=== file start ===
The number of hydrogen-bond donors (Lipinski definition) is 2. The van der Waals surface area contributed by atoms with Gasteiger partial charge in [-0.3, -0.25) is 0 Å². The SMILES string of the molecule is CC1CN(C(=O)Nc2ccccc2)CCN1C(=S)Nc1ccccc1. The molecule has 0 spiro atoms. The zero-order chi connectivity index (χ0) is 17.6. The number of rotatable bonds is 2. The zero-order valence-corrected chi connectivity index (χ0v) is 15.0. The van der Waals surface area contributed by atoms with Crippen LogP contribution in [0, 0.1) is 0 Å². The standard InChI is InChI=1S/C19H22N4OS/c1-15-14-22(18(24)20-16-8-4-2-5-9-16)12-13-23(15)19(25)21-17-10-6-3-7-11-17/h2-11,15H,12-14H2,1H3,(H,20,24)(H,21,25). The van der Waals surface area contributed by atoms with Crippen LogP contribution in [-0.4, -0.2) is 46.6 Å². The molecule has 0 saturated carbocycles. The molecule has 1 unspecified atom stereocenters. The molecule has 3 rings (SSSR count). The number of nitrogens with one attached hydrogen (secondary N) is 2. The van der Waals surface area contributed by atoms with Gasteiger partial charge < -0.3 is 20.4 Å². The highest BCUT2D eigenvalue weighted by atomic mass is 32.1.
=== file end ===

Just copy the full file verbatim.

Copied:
The number of hydrogen-bond donors (Lipinski definition) is 2. The van der Waals surface area contributed by atoms with Gasteiger partial charge in [-0.3, -0.25) is 0 Å². The SMILES string of the molecule is CC1CN(C(=O)Nc2ccccc2)CCN1C(=S)Nc1ccccc1. The molecule has 0 spiro atoms. The zero-order chi connectivity index (χ0) is 17.6. The number of rotatable bonds is 2. The zero-order valence-corrected chi connectivity index (χ0v) is 15.0. The van der Waals surface area contributed by atoms with Crippen LogP contribution in [0, 0.1) is 0 Å². The standard InChI is InChI=1S/C19H22N4OS/c1-15-14-22(18(24)20-16-8-4-2-5-9-16)12-13-23(15)19(25)21-17-10-6-3-7-11-17/h2-11,15H,12-14H2,1H3,(H,20,24)(H,21,25). The van der Waals surface area contributed by atoms with Crippen LogP contribution in [-0.4, -0.2) is 46.6 Å². The molecule has 0 saturated carbocycles. The molecule has 1 unspecified atom stereocenters. The molecule has 3 rings (SSSR count). The number of nitrogens with one attached hydrogen (secondary N) is 2. The van der Waals surface area contributed by atoms with Gasteiger partial charge < -0.3 is 20.4 Å². The highest BCUT2D eigenvalue weighted by atomic mass is 32.1.